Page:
John Muir, California’s most celebrated pioneer and preservationist, once described Yosemite as “By far the grandest of all the special temples of nature I was ever permitted to enter.” His portrayal of the Yosemite Valley is not inaccurate. The valley is both special and grand, and upon first sight evokes a humbling sensation that is greatly amplified by the surrounding waterfalls and behemoth granite faces when standing on the valley floor. In the shade of Half Dome, standing parallel with El Capitan, and with the reverberating croon of landmark Yosemite Falls, it is difficult to fathom the creation of this sacred valley by the glacier that once filled it. Needless to say, Yosemite Valley is special and a definitive must-see for first time visitors of California. As one of the nation’s most visited National Parks, Yosemite offers many sleeping accommodations. From upscale The Ahwahnee to dispersed primitive camping and everything in between, Yosemite National Park does a great job of accommodate the druthers of all campers. Curry Village is the valley’s sort of town center; with a lodge, market, visitor center, ranger station, restaurants, shuttles, etc., it is no wonder that most visiting families flock to this epicenter. Try to avoid getting caught up in all of the amenities available at Curry Village and enjoy the many accessible Yosemite Valley features accessible by shuttle, or get out of the valley entirely to explore more of Yosemite National Park. Campgrounds within Yosemite Valley normally require advanced reservation and are bursting at the metaphorical seams. However, a short drive along the southeast extension of the main road, and with consideration to directional road signs, provides access to a superior, and far less bustling campground. The main advantage of Bridalveil Creek Campground is that it is situated halfway from the Yosemite Valley and Glacier Point, one of the key valley vista points by day, and notable for stargazing by night. Reservations are not permitted, and the campsites are generously large and beautiful. The campground is set within a dense coniferous growth that hugs a meadow split by Bridalveil Creek. Nearby Bridalveil Falls is worth the 0.1-mile walk-up vista, and a larger meadow, McGurk Meadows, is perfect for a relaxing stroll. The hike to the peak of Sentinel Dome, just a few miles up the road, treats hikers to unbeatable views of the valley and beyond from just above the tree line. Bridalveil Creek’s 110 first-come, first-serve campsites each contain a fire ring, picnic table, and food locker, and the campground provides restrooms and drinkable water. Bears are very active in Yosemite, especially when diverting from the more populated hubs, so be especially careful to securely lock up all food and toiletries to avoid an encounter.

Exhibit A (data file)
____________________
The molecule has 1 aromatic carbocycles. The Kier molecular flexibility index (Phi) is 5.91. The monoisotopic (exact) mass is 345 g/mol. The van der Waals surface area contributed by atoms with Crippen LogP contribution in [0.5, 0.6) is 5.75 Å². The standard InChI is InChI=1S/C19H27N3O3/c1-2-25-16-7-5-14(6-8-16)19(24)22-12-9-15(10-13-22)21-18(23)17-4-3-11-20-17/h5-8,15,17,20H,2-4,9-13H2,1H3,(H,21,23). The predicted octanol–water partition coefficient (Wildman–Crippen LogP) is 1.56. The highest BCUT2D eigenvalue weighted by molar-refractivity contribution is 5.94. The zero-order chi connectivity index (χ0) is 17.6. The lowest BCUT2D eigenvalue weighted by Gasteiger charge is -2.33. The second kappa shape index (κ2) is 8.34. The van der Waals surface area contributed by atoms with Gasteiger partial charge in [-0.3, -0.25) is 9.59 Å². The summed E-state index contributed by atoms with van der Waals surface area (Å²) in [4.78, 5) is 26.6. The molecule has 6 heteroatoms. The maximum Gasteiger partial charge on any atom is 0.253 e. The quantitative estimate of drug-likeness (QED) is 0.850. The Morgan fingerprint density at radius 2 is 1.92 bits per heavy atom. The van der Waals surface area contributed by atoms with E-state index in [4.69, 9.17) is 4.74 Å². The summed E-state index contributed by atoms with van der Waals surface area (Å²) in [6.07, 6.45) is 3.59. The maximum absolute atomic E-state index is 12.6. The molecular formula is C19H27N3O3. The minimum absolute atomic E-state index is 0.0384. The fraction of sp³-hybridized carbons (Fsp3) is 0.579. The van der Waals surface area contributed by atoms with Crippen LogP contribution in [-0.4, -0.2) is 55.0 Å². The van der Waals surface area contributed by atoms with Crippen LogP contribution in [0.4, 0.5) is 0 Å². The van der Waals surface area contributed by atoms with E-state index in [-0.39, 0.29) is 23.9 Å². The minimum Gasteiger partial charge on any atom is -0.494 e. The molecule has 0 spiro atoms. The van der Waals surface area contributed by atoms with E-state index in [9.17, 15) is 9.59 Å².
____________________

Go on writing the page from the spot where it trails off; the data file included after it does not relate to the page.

Tuolumne Meadows Campground, Yosemite
When the crowds of Yosemite Valley become frustrating, head northeast to Tuolumne Meadows for a visual change of pace. Tuolumne Meadows is a section of the Tuolumne River dotted with meadows and lush, vast fields of grasses and wildflowers. Some of Yosemite National Park’s greatest hikes are located in the Tuolumne Meadows area. Because Tuolumne Meadows is 55 miles from the entrance to Yosemite Valley, it is probably not worth the commute. Instead, camping in Tuolumne Meadows Campground will grant instant access to the Meadows. The selling point of this campground is essentially its location and access to amenities such as groceries, an asset to backpackers that want to begin a leg of the famously challenging and scenic John Muir Trail from the northeast side of Yosemite National Park. The campground accommodates 304 campsites, with reservations available for half of them. Each site contains a picnic table, fire pit, food locker, nearby flush toilet, and potable water.
Gold Bluffs Beach Campground, Prairie Creek Redwoods SP
For fans of beach camping, the appeal of Gold Bluffs Beach campground is unparalleled. Set on the beach of pristine Prairie Creek Redwoods State Park, Gold Bluffs Beach is a consummation of California’s extravagant coast. Atop the Gold Bluffs (named for a discovery of gold among the sand in 1850), that seemingly protrude vertically from the sea, lies a beautiful redwood forest and lush, verdant Fern Canyon. Fern Canyon of Prairie Creek Redwoods takes visitors through its lush, precipitous walls of widely diverse ferns, and makes for a refreshing and inspiring day hike. In addition to Fern Canyon, most of the 70 miles of hiking and bike trails are easily accessible from the campground. Additionally, campers can take enjoyment in watching magnificent Roosevelt elk graze along the beach and in the campground amid the looming ocean mist. There are a total of 26 campsites that provide solar showers, restrooms, picnic tables, grills, and food storage lockers.
Pomo Canyon Environmental Campground, Sonoma Coast
Sonoma Coast State Park is unique to previously listed coastal destinations in that most of its vegetation and climate reflects that of coastal grasslands. Its rugged coastline of painterly rock formations and off-shore boulders make the park one of Northern California’s most scenic destinations. For additional scenic opportunities, the Russian River meets the Pacific Ocean in Sonoma Coast State Park with a very wide and picturesque mouth. Pomo Canyon Campground is included in this list for facilitating access to multiple hikes with some of the most heart-stopping views in the entire California coast. The campground sits amid a second-growth redwood forest, but a brief, three-mile walk to Shell Beach, considered by many to be Sonoma Coast’s nicest beach, crossing over ridges with vistas of the Russian River Valley and surrounding grasslands will reaffirm that this is one of Northern California’s top 10 campgrounds. Pomo Canyon is not extremely well known by visitors from out of the general area because it is remote and not easy to locate, making its campground minimally inhabited. Pomo Canyon Campground contains 20 campsites with fire rings, and picnic tables. Potable water is available at neighboring campsites.
** Please note that Pomo Canyon Campground is currently and indefinitely closed due to lack of funds for maintenance.